Grunting is not the only voice your baby makes during sleep. You can hear your baby crying, laugh, whimper, and even yelp while sleeping. Pediatricians often equate these sounds with sleep-talking, and these sounds are completely normal. Moreover, your newborn will learn to overcome these noises with the passing weeks.

Gas is troubling your baby

It is expected for your baby to develop gas in their stomach at this age. This gas can be troubling enough for your baby to cause grunting while passing it. Make sure to feed your baby a healthy diet. You shouldn’t worry too much about the gas unless it’s associated with diarrhea or constipation. In that case, you might want to consult a pediatrician.

Irregular breathing

If you are a new parent and the grunting noise and pauses in the breathing alarmed you, there is nothing to worry about. Your newborn is just too young, and they have to learn many things, and regular breathing is one of them.

When your baby is awake, they usually breathe up to 40 times per minute. However, when they sleep, the control over breathing becomes irregular. The newborn may be taking half as many breaths and double the breaths at another time. They are just a newborn and learn to control their breathing. These alternative fast and shallow breathing pattern is called periodic breathing of newborn.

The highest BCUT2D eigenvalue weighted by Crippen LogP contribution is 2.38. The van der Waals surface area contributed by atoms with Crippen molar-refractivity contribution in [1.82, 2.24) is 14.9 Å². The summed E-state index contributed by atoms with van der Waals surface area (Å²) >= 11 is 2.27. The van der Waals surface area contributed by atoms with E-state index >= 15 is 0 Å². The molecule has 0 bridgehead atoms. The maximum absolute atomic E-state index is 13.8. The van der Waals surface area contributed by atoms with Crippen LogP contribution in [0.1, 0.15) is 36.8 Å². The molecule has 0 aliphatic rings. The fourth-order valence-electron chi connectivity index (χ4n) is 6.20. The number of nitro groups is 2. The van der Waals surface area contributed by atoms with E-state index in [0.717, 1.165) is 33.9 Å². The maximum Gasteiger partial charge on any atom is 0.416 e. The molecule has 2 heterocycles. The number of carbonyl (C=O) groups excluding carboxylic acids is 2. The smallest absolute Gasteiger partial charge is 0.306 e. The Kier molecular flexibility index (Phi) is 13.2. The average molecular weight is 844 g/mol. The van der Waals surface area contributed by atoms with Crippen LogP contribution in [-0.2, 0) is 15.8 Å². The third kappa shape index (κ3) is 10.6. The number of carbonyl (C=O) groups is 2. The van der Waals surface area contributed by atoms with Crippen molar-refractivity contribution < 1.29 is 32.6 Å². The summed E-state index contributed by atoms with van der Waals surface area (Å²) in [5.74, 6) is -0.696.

Sometimes you may hear deep and raspy breathing because of their soft trachea (tracheomalacia). If you are worried about soft trachea, please consult your doctor because noisy breathing with a soft trachea is different from the usual noisy breathing. Again! Nothing to worry about; this soft trachea improves over time within the first year of life in most babies. There are other causes of noisy breathing, which are worrisome and rare. In those conditions, every breath is grunting, and the baby is unsettled and squirming. If you are worried about grunting and squirming, consult your doctor.

Baby’s spit-up reflex

Just like breathing, digestion is still developing in the newborn. However, babies eventually take control of these things over time.

When you feed your baby at night and place them on their spine, the excessive meal causes the stomach to spit up the meal back into the esophagus (food pipe). And even up to the mouth, which produces intense grunting noise.